Album: Tracyanne & Danny
Artist: Tracyanne & Danny
Release Date: May 25, 2018
- It Can’t Be Love Unless It Hurts
This duo features Tracyanne Campbell, formerly of the Scottish band Camera Obscura whose album Let’s Get Out of This Country was on my list of favorite albums of all time. Her partner is Danny Coughlan, an English singer-songwriter from England, of whom I have no prior knowledge. The sound of the album reminds me of 60s pop, not necessarily what the nostalgia industry categorizes as “60s music,” but the type of pop that was popular with older listeners in the period. Nevertheless, there’s a a lot of variety from folk to lounge music to jazzy to the lushly orchestrated. The album on the whole is beautiful but melancholy, as to be expected since it is Campbell’s first album since the death of friend and bandmate Carey Lander in 2015.
Related Post: Concert Review: Camera Obscura
Release Date: June 1, 2018
- Queen of New York
- Something Else
This album from Tancred, the stage name for a project of Maine’s own Jess Abbott, is a collection of 90s style power pop, somewhere in-between Letters to Cleo and The Breeders. The lyrics are confessional and intimate. Abbott alternates rockers with quieter, acoustic tunes. I prefer the former, but really there’s something for everyone here.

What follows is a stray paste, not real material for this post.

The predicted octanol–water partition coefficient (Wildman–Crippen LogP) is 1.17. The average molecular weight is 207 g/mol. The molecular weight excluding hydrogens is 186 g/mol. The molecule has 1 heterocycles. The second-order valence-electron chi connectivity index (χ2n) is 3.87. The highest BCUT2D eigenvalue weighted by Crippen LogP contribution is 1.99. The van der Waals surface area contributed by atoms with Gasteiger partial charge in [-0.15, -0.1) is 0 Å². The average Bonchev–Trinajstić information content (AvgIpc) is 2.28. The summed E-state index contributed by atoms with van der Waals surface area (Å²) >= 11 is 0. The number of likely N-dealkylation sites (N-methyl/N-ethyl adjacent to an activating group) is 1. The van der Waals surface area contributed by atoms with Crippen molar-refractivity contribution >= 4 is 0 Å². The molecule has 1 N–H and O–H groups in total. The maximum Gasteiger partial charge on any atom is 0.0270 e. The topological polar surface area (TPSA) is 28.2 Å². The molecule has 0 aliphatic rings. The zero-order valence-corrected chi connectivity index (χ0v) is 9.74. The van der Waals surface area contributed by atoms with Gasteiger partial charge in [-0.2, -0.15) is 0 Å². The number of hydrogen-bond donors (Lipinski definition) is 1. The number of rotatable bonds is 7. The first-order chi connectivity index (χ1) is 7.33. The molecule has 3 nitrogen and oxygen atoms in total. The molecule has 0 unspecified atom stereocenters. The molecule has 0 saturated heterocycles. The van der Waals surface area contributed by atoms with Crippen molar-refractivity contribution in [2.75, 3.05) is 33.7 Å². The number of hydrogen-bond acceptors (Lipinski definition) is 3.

Album: Medicaid Fraud Dogg
Release Date: May 22, 2018
- I’m Gon Make U Sick O’me (feat. Scarface)
- Antisocial Media
- No Mos
- Medicaid Fraud Dogg
- Insurance Man
Yes, Parliament has released their 10th studio album, and first in 38 years. But can you teach an old, uh, dogg new tricks? George Clinton and company (a mix of long-time funk veterans and contemporary r&b and hip-hop artists) have a lot to say in a 23-track album that’s almost 2 hours long and focuses thematically on the corruption of the pharmaceutical industry (in Clinton’s weird way). Hip-hop artists have been sampling from P-Funk for decades so this album returns the favor by blending hip-hop sounds seamlessly into the Parliament sound. There’s probably too much content to declare this a great album, but beggars can’t be choosers, and after such a long wait, this overdose of funk is much better than could be expected.